Google's WebM Open Source threatened by patent pool for VP8

Google after a lot of deliberation decided to offer a single standard for web media format converting its newly acquired VP8 as a royalty-free licensing policy. This will ensure that there is a free and open standard for HTML 5 Web Video. However, the licensing handler for VP8 Video codec H.264, MPEG LA, is pulling the plugs on converting it into a no-revenue generator.


Why MPEG LA does not want VP8 in open source format?

Larry Horn, the MPEG LA chief believes a patent-pool license for VP8 and WebM as the organization wants to create a VP8 licensing system. The call is for patent holders on VP8 and WebM to submit patents applicable to Googles codec. However, they do admit that it is the patent holder to decide if VP8 needs to be licensed. He has reiterated that it is open to all players with VP8, Google included.

The organization is very clear that MPEG LA merely facilitates the creation of pool licensing to lower cases of infringement actions amongst users. If WebM and UP8 can come under essential patents then the patent owners will benefit and the rush to courts will be minimized. However, it is up to the Patent owners to decide if they want to impose the patents.

Googles’ call on the looming patent pool

Google apparently anticipated that the specter of licensing would be raised by MPEG LA is committed to allowing WebM Project a open source standard without any patent claims for all who use the WebM licensed.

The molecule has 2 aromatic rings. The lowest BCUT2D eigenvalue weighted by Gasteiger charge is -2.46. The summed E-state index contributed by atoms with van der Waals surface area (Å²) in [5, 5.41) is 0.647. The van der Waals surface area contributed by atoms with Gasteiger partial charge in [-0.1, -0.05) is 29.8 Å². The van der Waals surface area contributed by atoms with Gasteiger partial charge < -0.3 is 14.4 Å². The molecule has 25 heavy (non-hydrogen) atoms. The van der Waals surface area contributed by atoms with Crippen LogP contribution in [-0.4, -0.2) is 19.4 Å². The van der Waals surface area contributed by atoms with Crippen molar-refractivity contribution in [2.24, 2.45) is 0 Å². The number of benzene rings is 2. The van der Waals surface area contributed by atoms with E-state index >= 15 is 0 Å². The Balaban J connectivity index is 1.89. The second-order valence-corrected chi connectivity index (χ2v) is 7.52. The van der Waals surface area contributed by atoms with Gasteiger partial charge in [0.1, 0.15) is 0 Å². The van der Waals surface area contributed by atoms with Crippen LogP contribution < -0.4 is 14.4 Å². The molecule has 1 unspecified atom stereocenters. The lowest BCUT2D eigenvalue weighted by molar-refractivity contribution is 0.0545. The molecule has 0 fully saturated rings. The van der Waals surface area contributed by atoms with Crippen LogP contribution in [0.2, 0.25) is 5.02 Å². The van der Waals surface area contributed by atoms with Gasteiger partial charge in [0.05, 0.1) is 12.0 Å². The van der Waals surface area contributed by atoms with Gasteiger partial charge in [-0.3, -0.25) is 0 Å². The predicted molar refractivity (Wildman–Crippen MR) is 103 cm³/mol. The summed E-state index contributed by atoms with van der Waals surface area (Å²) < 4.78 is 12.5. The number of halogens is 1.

Google every since acquiring the VP8 codec ealier last year was expected to open source the VP8 codec after it purchased the video compression company On2 Technologies. However the product has a H.264 patent. Google did the expected when it formalized the WebM and put out the VP8 as the web standard for web videos so that the hassles of licensing fee can be done away completely.

Quick supporters 

Google found quick takers for this freebie and Mozilla and Opera quickly offered it on FireFox and Opera. Though the codec was offered to support the nascent HTML 5 Video on Chrome, firefox and Opera, Google quickly dropped the H.264for fast-tracking the migration to WebM.

Presently Google runs the Adobe Flash on the You Tube with the licensed H.264. However, it offers the HTML 5 and is presently offering as new video on the WebM.  Therefore, Google needs both capabilities for its browsers – the WebM as well as the HTML 5 especially for its YouTube.

Advantage Microsoft and Apple

The two giants have no such constraints since they have both run H.264 and are already a part of the patent pool. As a matter of fact, Apple and later Microsoft are playing safe with patents and licensing issues on WebM as they believe the original open source on which WebM is created, the Ogga Theora is very hazy about the IP issues and would therefore be a part of the WebM legacy.

However, this space that needs to be watched for the fireworks are soon going to begin on will win the final war- Open Source or the licensing hats